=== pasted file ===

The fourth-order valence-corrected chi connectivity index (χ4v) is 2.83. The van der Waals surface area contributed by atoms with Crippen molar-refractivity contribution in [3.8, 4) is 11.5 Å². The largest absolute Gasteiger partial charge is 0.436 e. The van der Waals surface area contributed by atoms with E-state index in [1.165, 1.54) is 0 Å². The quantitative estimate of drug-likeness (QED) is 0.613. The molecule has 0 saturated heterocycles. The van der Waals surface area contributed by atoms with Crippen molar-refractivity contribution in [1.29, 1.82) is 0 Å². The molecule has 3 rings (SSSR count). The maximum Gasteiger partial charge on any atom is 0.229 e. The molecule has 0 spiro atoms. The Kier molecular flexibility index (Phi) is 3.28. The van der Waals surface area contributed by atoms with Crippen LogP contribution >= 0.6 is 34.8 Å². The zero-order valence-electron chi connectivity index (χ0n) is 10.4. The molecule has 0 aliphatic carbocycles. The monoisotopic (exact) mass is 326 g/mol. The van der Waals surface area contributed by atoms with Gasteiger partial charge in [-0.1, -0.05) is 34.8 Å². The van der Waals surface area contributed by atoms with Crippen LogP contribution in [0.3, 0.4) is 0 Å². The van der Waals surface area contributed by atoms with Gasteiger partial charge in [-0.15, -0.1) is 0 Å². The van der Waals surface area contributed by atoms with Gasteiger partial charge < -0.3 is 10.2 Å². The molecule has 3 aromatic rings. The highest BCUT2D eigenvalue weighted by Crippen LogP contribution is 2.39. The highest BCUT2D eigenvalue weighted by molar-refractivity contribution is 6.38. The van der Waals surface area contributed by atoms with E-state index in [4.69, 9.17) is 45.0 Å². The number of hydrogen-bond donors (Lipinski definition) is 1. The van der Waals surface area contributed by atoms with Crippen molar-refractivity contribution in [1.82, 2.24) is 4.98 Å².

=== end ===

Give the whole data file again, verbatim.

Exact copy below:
The fourth-order valence-corrected chi connectivity index (χ4v) is 2.83. The van der Waals surface area contributed by atoms with Crippen molar-refractivity contribution in [3.8, 4) is 11.5 Å². The largest absolute Gasteiger partial charge is 0.436 e. The van der Waals surface area contributed by atoms with E-state index in [1.165, 1.54) is 0 Å². The quantitative estimate of drug-likeness (QED) is 0.613. The molecule has 0 saturated heterocycles. The van der Waals surface area contributed by atoms with Crippen molar-refractivity contribution in [1.29, 1.82) is 0 Å². The molecule has 3 rings (SSSR count). The maximum Gasteiger partial charge on any atom is 0.229 e. The molecule has 0 spiro atoms. The Kier molecular flexibility index (Phi) is 3.28. The van der Waals surface area contributed by atoms with Crippen LogP contribution >= 0.6 is 34.8 Å². The zero-order valence-electron chi connectivity index (χ0n) is 10.4. The molecule has 0 aliphatic carbocycles. The monoisotopic (exact) mass is 326 g/mol. The van der Waals surface area contributed by atoms with Gasteiger partial charge in [-0.1, -0.05) is 34.8 Å². The van der Waals surface area contributed by atoms with Crippen LogP contribution in [0.3, 0.4) is 0 Å². The van der Waals surface area contributed by atoms with Gasteiger partial charge in [-0.15, -0.1) is 0 Å². The van der Waals surface area contributed by atoms with Gasteiger partial charge < -0.3 is 10.2 Å². The molecule has 3 aromatic rings. The highest BCUT2D eigenvalue weighted by Crippen LogP contribution is 2.39. The highest BCUT2D eigenvalue weighted by molar-refractivity contribution is 6.38. The van der Waals surface area contributed by atoms with E-state index in [4.69, 9.17) is 45.0 Å². The number of hydrogen-bond donors (Lipinski definition) is 1. The van der Waals surface area contributed by atoms with Crippen molar-refractivity contribution in [1.82, 2.24) is 4.98 Å².